Guard Your Fire

As we drove through the green hills of Kenya’s Rift Valley, a taxi minivan or “matatu” roared around us and into the oncoming traffic lane.

Directly ahead was a blind curve: if that curve proved to hold an oncoming vehicle, the driver of that matatu and all the dozen or more passengers he carried would surely die, either by collision or by plunging thousands of feet to the valley floor below.

It was an appalling choice the driver had made, putting his own life and the lives of his passengers at needless risk just to shave a few seconds off his trip time.

“Chunga maisha!” my uncle–a longtime East Africa expat–shouted to the windshield in exasperation as they lurched past.

“Chunga maisha?”

“That’s a Swahili expression that means ‘guard or preserve life,'” he explained. “The idea that life is precious, and must be tended and protected, not carelessly jeopardized.”

Here in the West, we are not likely to risk life and limb this way.

But what we do wantonly endanger, over and over again, is our own fire.

It begins innocently enough. After marrying and having children, you begin the long pour:

You pour your time and effort and heart into their lives, attending to their needs and wants as best you can, with little regard for your own.

After all, who are you to desire “fulfillment,” “happiness,” “joy”?

Best put your head down, shoulder the harness, and give relentless. Perhaps, if you give long enough, you will win yourself some praise and toleration.

Through this long neglect, you end up killing the part of you that asks, dreams, wants, aspires.

In so tending the fires of others, your own fire goes out.

You feel the cold ash filling your chest, and you set your jaw. You console yourself: at least you are providing for your family. At least through your work and sacrifice THEY are happy.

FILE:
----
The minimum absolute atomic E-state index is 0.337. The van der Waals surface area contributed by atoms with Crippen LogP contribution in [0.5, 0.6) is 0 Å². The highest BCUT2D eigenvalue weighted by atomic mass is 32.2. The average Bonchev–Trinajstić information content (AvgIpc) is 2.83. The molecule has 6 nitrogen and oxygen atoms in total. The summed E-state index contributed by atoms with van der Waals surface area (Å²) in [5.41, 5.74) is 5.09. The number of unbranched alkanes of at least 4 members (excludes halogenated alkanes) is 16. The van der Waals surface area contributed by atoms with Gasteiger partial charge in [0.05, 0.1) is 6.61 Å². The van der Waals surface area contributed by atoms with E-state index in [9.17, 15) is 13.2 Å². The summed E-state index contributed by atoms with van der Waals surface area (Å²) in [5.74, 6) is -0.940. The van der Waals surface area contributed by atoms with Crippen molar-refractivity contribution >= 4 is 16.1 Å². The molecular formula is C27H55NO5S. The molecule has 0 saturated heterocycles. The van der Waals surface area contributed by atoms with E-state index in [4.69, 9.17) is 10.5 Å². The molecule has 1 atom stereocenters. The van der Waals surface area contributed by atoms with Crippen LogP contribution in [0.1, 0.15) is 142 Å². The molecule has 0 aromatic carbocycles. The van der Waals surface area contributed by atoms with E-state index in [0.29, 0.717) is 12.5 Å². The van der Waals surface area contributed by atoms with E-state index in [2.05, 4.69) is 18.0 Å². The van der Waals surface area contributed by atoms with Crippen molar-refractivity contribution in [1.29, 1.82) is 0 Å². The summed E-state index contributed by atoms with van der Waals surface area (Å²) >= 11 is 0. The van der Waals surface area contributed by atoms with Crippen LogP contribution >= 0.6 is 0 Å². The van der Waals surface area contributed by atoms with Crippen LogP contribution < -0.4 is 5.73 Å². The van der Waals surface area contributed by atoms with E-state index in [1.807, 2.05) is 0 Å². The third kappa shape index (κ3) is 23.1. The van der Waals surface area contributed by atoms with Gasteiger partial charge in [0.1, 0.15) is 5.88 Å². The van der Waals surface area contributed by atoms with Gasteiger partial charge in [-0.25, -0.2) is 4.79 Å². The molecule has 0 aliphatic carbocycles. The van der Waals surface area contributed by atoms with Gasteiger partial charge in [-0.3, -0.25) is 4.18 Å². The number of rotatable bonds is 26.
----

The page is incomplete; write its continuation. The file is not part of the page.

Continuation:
But you’re wrong about your purpose. You’re not just some blunt instrument of protection and provision for your family. Your happiness matters. Your failings, the things you’ve done and not done… none of it disqualifies you from the pursuit of joy.

And you’re wrong about your own fire being irrelevant. They need you lit. The deep reaches of your fatherhood, husbandhood… they cannot be cracked open and accessed without heat. Your wife and children will never experience you in your entirety, never know the full range of gift you have to give until you find a way to come alive again… a way to relight the forges.

You are the driver, and you do not travel alone. This life you’re living–this matatu minivan–is filled with passengers: your wife, your children, your friends, employees, customers… insofar as they are fed and warmed by your fire, you hold them in your hands.

In short, your fire is not some small thing, not some negotiable aspect to be spurned and cast off with casual disregard. You neglect your own fire to the detriment of yourself AND the ones you love.

You must tend your fire.

Guard it.

Protect it.

Cherish it as though it were the sun, as though it were the energy source that powers the entire planet.

For that is exactly what it is.

Carve out time for solitude each week. Time alone to think, plan, breathe. Make these hours sacred and inviolate.

Inject your life with the practices you know will re-enchant you: meditation, journaling, those long, muddy walks.

Set and lash yourself to projects you know you can win: small victories of cleaning the garage, switching providers, of righting these little ships. Remind yourself through ACTION that you are a man of ability, swinging your axe to clear an ever-widening circle of power.

Pepper your life with carrots and rewards, like an advent calendar stuffed with hidden chocolates. Fill your week with adventures big and small that strike the flint in your chest, make your eyes spark with anticipation when you see them upcoming.

Remember: “serving” your family by artlessly offering yourself up to be consumed and emptied by their need does not serve them.

True service is finding the fire, the vision, and the courage to LEAD them. Not to “withstand” their demands, but to CREATE a shared life that compels and inspires them… that plunges you all, together, into the mystery.

It all begins with you.

So chunga moto: tend your fire.

Find the ember, blow on the coals.

Guard your flame.

Protect the fire that powers your life.

No one else can do it for you.

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